Date of Award


Degree Type

Selective Evidence-Based Medicine Review

Degree Name

Master of Science in Health Sciences - Physician Assistant


Physician Assistant Studies

Department Chair

John Cavenagh, MBA, PhD, PA-C


OBJECTIVE: The objective of this selective EBM review is to determine whether or not itraconazole is effective in the treatment of patients diagnosed with tinea versicolor and if so, what is the optimal dosage.

STUDY DESIGN: Review of three peer-reviewed, randomized control trials (RCTs), two of which were published in 2002 and one in 2010.

DATA SOURCES: Studies were researched through PubMed and selected based on the type of study (RCT), their relevance to the clinical question, and if they were POEMS (patient oriented evidence that matters).

OUTCOME(S) MEASURED: Patient’s subjective measurement of the severity of pruritis, erythema, scaling, and pigment changes after treatment. Outcomes were also measured by a Wood’s lamp examination and a KOH preparation.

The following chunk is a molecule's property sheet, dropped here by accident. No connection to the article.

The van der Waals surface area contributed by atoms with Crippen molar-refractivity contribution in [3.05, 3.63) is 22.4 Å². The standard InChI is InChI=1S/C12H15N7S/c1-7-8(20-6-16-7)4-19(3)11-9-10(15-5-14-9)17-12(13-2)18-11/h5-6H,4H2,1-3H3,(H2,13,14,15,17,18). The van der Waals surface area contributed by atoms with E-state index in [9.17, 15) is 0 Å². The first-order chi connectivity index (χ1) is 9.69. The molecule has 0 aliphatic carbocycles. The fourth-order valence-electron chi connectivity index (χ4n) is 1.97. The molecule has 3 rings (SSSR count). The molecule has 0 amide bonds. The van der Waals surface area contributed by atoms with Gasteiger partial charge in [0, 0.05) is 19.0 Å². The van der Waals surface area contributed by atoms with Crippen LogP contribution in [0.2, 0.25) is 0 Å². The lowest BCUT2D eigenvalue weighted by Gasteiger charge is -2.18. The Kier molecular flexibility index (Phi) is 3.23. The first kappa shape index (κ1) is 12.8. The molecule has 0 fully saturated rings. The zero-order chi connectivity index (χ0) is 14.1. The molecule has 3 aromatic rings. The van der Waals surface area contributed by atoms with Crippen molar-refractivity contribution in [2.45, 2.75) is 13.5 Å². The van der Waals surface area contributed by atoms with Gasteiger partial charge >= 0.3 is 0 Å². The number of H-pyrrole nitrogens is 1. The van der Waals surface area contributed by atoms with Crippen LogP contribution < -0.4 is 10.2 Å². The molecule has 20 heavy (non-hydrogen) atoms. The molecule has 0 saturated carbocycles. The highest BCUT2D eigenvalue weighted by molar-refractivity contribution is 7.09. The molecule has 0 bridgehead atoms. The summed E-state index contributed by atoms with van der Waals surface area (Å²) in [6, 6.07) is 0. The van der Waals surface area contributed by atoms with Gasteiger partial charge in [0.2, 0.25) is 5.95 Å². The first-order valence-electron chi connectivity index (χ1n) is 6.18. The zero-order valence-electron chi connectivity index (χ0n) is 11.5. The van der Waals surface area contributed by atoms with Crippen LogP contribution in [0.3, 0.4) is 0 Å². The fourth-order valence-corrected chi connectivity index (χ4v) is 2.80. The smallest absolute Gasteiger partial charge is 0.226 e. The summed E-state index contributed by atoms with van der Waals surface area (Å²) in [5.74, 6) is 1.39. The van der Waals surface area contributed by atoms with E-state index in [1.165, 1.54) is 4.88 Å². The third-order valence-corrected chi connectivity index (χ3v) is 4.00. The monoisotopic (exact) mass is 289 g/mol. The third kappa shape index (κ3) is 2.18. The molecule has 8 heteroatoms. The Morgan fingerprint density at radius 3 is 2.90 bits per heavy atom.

RESULTS: Itraconazole was shown to be effective in treating tinea versicolor both clinically and mycologically. Patients reported a decrease in scaling, pigment changes, and pruritis, and their Wood’s lamp examination and KOH preparation were also negative. Of the two studies that reported p-values, one showed that the results were statistically significant (p 0.05).

CONCLUSIONS: All three studies showed that itraconazole produced favorable results in the treatment of tinea versicolor and a single dose was an effective alternative to a seven day regimen. A single dose is also more advantageous because of decreased cost and increased compliance. Itraconazole is also effective as prophylaxis for tinea versicolor when taken one day each month.